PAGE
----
While there aren’t a lot of conversations going on surrounding domestic violence in the queer community, that doesn’t mean it’s not happening. Thanks to research, these delicate issues are finally being brought to light.
Researchers at the University of Michigan found that 46 percent of 320 men (160 couples) reported some form of intimate partner violence — including physical and sexual violence, emotional abuse and controlling behavior — in the last year. In addition to universal stressors, such as finances, unemployment, and drug abuse, both heterosexual and male couples share experiences of homophobia and other factors unique to male couples also predict abuse among them.
“If you just looked at the physical and sexual violence in male couples, it’s about 25 to 30 percent, roughly the same as women,” Rob Stephenson, professor of nursing and director of the Center for Sexuality and Health Disparities, told Science Daily. “We’re stuck in this mental representation of domestic violence as a female victim and a male perpetrator, and while that is very important, there are other forms of domestic violence in all types of relationships.”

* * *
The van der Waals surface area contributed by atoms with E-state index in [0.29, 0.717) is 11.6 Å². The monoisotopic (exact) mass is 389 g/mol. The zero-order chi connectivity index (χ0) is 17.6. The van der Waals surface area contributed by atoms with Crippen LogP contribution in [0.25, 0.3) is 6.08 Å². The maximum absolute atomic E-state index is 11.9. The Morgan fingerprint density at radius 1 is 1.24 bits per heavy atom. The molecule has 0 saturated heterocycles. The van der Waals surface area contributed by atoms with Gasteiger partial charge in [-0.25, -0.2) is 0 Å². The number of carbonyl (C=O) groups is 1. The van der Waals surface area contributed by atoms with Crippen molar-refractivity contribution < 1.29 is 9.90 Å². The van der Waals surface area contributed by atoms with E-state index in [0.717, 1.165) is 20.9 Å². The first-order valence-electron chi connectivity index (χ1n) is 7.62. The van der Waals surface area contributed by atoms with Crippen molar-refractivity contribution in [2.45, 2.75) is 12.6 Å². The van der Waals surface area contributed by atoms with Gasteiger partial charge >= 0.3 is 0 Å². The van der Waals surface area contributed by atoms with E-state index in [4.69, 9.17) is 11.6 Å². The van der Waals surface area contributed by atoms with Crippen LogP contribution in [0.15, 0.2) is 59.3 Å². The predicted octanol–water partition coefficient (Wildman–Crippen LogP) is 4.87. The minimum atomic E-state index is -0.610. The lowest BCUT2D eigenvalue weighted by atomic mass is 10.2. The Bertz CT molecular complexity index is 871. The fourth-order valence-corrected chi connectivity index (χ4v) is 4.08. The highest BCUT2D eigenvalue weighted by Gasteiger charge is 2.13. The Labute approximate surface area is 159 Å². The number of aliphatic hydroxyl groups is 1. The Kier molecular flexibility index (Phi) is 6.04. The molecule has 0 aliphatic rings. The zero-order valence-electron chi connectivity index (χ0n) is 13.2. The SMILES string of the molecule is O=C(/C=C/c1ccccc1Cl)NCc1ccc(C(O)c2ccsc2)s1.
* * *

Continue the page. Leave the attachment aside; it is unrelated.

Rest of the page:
Stephenson said this research is important because it debunks the stereotype and accounts for controlling and isolating behaviors as well as physical abuse. The research also shows that HIV prevention is at risk because men in abusive relationships might find it hard to negotiate condom use or when and how they have sex. Internalized homophobia might also play a part in abuse due to the in
You can read the rest of the study on Science Daily here.